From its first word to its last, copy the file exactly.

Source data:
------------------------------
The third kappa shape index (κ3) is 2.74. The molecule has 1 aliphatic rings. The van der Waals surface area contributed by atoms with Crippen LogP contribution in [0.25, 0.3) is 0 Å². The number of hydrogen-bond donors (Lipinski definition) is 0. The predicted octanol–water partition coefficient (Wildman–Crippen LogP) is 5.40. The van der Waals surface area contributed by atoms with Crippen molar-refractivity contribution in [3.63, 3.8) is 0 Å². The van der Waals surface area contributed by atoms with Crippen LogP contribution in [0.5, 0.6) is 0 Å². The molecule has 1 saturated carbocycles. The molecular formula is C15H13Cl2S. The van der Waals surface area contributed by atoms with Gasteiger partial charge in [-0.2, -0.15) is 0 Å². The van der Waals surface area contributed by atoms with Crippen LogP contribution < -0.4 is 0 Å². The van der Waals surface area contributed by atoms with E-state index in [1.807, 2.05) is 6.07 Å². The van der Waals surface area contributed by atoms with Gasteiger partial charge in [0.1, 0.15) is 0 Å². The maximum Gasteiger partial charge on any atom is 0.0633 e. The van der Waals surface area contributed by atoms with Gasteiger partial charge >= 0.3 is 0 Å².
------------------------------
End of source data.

The third kappa shape index (κ3) is 2.74. The molecule has 1 aliphatic rings. The van der Waals surface area contributed by atoms with Crippen LogP contribution in [0.25, 0.3) is 0 Å². The number of hydrogen-bond donors (Lipinski definition) is 0. The predicted octanol–water partition coefficient (Wildman–Crippen LogP) is 5.40. The van der Waals surface area contributed by atoms with Crippen molar-refractivity contribution in [3.63, 3.8) is 0 Å². The van der Waals surface area contributed by atoms with Crippen LogP contribution in [0.5, 0.6) is 0 Å². The molecule has 1 saturated carbocycles. The molecular formula is C15H13Cl2S. The van der Waals surface area contributed by atoms with Gasteiger partial charge in [-0.2, -0.15) is 0 Å². The van der Waals surface area contributed by atoms with Crippen LogP contribution < -0.4 is 0 Å². The van der Waals surface area contributed by atoms with E-state index in [1.807, 2.05) is 6.07 Å². The van der Waals surface area contributed by atoms with Gasteiger partial charge in [0.1, 0.15) is 0 Å². The maximum Gasteiger partial charge on any atom is 0.0633 e. The van der Waals surface area contributed by atoms with Gasteiger partial charge >= 0.3 is 0 Å².